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Open AccessArticle

Life History Divergence in Livebearing Fishes in Response to Predation: Is There a Microevolution to Macroevolution Barrier?

1
Department of Biology and Evolutionary Ecology Laboratories, Brigham Young University, Provo, UT 84602, USA
2
Monte L. Bean Life Science Museum, Brigham Young University, Provo, UT 84602, USA
*
Author to whom correspondence should be addressed.
Current address: Faculty of Science, Brigham Young University, Hawaii, Laie, HI 96762, USA.
Diversity 2020, 12(5), 179; https://doi.org/10.3390/d12050179
Received: 10 April 2020 / Revised: 2 May 2020 / Accepted: 3 May 2020 / Published: 5 May 2020
(This article belongs to the Special Issue Predators as Agents of Selection and Diversification)
A central problem in evolutionary biology is to determine whether adaptive phenotypic variation within species (microevolution) ultimately gives rise to new species (macroevolution). Predation environment can select for trait divergence among populations within species. The implied hypothesis is that the selection resulting from predation environment that creates population divergence within species would continue across the speciation boundary such that patterns of divergence after speciation would be a magnified accumulation of the trait variation observed before speciation. In this paper, we test for congruence in the mechanisms of microevolution and macroevolution by comparing the patterns of life history divergence among three closely related species of the livebearer genus Brachyrhaphis (Poeciliidae), namely B. rhabdophora, B. roseni, and B. terrabensis. Within B. rhabdophora, populations occur in either predator or predator-free environments, and have been considered to be at a nascent stage of speciation. Sister species B. roseni and B. terrabensis are segregated into predator and predator-free environments, respectively, and represent a post-speciation comparison. Male and female size at maturity, clutch size, and offspring size (and to a lesser extent reproductive allocation) all diverged according to predation environment and differences were amplified through evolutionary time, i.e., across the speciation boundary. Variation observed among nascent species differentiated by predation environment is a good predictor of variation among established species differentiated by predation environment. We found no evidence for different processes or different levels of selection acting across the speciation boundary, suggesting that macroevolution in these species can be understood as an accumulation of micro-evolutionary changes. View Full-Text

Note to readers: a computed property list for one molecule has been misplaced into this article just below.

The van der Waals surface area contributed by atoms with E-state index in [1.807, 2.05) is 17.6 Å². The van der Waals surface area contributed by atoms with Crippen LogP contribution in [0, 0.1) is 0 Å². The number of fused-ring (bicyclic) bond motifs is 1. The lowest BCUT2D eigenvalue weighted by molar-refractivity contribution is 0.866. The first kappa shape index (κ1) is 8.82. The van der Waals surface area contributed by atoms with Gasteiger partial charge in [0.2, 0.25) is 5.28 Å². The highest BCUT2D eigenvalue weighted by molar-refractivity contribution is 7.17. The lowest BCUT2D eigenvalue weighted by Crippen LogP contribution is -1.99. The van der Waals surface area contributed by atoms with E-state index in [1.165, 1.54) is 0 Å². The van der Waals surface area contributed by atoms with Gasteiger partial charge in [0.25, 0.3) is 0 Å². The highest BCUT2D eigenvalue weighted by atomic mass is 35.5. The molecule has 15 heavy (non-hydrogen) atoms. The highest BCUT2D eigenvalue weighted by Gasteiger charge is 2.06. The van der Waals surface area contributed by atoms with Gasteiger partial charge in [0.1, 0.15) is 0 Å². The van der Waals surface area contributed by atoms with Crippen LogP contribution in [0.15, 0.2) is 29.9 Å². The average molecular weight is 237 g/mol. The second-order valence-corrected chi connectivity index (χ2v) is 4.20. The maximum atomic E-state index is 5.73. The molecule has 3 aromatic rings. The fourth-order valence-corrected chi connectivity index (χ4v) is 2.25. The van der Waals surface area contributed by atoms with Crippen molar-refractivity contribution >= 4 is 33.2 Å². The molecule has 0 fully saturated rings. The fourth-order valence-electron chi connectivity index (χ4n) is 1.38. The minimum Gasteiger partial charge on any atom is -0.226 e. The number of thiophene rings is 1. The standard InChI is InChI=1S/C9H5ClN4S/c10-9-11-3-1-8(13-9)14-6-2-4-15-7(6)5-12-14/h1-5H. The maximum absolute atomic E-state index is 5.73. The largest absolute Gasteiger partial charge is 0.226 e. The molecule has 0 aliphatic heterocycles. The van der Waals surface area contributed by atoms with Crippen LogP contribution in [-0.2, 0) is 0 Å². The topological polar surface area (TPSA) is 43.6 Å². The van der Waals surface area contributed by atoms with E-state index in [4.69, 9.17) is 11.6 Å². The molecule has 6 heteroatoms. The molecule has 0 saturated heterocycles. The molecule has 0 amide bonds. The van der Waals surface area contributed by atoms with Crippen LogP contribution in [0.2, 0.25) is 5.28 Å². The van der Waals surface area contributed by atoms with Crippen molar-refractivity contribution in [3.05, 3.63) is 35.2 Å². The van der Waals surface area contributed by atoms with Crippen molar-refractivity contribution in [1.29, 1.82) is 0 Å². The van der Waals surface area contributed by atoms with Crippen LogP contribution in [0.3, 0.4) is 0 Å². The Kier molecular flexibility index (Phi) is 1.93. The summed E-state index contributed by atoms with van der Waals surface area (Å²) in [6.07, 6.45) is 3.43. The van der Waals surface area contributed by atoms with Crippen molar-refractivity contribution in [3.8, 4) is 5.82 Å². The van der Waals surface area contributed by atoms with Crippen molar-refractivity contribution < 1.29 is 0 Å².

Keywords: microevolution; speciation; macroevolution; life history; Poeciliidae; predation environment microevolution; speciation; macroevolution; life history; Poeciliidae; predation environment
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Belk, M.C.; Ingley, S.J.; Johnson, J.B. Life History Divergence in Livebearing Fishes in Response to Predation: Is There a Microevolution to Macroevolution Barrier? Diversity 2020, 12, 179.

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